The situation is deteriorating further following Nicolás Maduro’s decision to activate the so-called "Zamora Plan", a military strategy for the occupation of the territory which explicitly counts on the contribution of armed civilian groups. Chavists call them "collectives", but human rights organizations define them, quite plainly, as "paramilitary groups". During the first day of coming into operation, on April 19, the presence of these groups was documented in 16 out of the 22 regions where the Zamora Plan was deployed. The videos show them moving about on motorcycles, wearing hoods and firing guns.

The “collectives” actions take place in a context of violence and insecurity which places Venezuela among the top most dangerous countries in the region, and can only worsen the country’s already tricky human rights situation. On the night of April 20, in eight zones of Caracas, including some considered until recently “Chavist territory”, battles against the authorities flared, and shops were looted.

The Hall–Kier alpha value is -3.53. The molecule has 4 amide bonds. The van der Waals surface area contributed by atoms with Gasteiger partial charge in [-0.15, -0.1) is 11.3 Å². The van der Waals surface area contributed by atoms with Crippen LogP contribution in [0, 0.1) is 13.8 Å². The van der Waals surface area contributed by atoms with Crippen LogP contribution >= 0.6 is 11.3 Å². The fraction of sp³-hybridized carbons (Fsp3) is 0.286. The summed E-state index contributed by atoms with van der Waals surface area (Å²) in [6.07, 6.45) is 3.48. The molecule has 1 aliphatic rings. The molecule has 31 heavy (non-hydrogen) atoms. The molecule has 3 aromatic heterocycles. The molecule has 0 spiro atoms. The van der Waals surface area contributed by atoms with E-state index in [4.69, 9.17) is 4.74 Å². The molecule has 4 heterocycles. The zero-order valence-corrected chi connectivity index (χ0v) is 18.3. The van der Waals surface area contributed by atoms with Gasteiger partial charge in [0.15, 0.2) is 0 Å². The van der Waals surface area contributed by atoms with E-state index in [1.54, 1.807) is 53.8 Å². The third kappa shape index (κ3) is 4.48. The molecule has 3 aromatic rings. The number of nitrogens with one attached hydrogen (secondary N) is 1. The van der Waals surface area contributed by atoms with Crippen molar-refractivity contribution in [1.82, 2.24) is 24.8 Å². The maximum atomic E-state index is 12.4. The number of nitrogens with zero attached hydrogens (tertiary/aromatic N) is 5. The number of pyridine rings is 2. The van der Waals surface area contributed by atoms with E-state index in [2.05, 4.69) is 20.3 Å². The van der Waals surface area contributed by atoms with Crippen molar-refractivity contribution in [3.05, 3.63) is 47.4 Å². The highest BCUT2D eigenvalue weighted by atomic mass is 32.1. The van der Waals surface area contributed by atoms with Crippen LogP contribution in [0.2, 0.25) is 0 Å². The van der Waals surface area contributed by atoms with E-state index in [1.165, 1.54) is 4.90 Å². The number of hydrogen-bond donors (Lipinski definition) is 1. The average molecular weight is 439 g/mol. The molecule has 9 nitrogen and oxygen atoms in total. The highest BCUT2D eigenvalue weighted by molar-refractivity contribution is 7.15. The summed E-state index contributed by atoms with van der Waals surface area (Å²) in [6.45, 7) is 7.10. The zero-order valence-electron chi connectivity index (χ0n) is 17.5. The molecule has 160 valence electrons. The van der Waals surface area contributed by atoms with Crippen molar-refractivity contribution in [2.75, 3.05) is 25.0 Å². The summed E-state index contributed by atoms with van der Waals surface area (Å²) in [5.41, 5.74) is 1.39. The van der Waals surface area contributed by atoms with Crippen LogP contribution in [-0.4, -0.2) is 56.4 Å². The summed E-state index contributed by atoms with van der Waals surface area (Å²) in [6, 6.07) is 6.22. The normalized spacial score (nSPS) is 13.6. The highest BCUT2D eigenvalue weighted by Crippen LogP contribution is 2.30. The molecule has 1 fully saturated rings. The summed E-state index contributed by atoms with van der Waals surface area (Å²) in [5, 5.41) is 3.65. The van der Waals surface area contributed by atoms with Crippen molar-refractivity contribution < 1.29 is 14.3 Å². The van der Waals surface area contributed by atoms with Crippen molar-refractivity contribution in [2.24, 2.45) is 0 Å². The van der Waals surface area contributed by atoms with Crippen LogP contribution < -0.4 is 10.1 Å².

The least traumatic way out of the current crisis would be for Nicolás Maduro and his clique to let elections be held. The Aikido into which the Venezuelan situation has turned requires, however, one additional element: the public dissociation of the international leftist intellectuals who have been giving their support to the Bolivarian project for a long time. Some have made a first step (Noam Chomsky, Raul Zibechi, Edgardo Lander, Clifton Ross), but many of those who know that things are not going well for the Caribbean country have chosen to remain silent. Will they let the symbolic weight of their opinion to be used by those who seek to take Venezuela to a different historical moment?